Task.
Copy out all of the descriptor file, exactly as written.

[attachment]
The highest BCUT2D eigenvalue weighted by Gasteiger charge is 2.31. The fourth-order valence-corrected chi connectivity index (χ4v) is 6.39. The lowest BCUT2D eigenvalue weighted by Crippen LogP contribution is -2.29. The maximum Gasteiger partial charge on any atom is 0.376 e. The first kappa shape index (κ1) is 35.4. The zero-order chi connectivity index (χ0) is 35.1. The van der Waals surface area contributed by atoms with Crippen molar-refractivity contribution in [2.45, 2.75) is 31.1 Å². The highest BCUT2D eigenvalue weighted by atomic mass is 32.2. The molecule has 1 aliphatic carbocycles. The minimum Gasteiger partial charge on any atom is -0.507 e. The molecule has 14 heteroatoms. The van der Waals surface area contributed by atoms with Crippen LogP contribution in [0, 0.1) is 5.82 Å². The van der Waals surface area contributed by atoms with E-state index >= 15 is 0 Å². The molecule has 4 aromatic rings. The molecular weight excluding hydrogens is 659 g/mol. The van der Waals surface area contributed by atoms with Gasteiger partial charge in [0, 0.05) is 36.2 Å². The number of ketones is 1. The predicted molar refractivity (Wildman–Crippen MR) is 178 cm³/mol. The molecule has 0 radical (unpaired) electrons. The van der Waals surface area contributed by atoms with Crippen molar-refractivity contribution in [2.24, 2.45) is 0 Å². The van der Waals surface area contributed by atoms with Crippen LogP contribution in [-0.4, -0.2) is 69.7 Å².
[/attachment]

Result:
The highest BCUT2D eigenvalue weighted by Gasteiger charge is 2.31. The fourth-order valence-corrected chi connectivity index (χ4v) is 6.39. The lowest BCUT2D eigenvalue weighted by Crippen LogP contribution is -2.29. The maximum Gasteiger partial charge on any atom is 0.376 e. The first kappa shape index (κ1) is 35.4. The zero-order chi connectivity index (χ0) is 35.1. The van der Waals surface area contributed by atoms with Crippen molar-refractivity contribution in [2.45, 2.75) is 31.1 Å². The highest BCUT2D eigenvalue weighted by atomic mass is 32.2. The molecule has 1 aliphatic carbocycles. The minimum Gasteiger partial charge on any atom is -0.507 e. The molecule has 14 heteroatoms. The van der Waals surface area contributed by atoms with Crippen LogP contribution in [0, 0.1) is 5.82 Å². The van der Waals surface area contributed by atoms with E-state index >= 15 is 0 Å². The molecule has 4 aromatic rings. The molecular weight excluding hydrogens is 659 g/mol. The van der Waals surface area contributed by atoms with Gasteiger partial charge in [0, 0.05) is 36.2 Å². The number of ketones is 1. The predicted molar refractivity (Wildman–Crippen MR) is 178 cm³/mol. The molecule has 0 radical (unpaired) electrons. The van der Waals surface area contributed by atoms with Crippen molar-refractivity contribution in [2.24, 2.45) is 0 Å². The van der Waals surface area contributed by atoms with Crippen LogP contribution in [-0.4, -0.2) is 69.7 Å².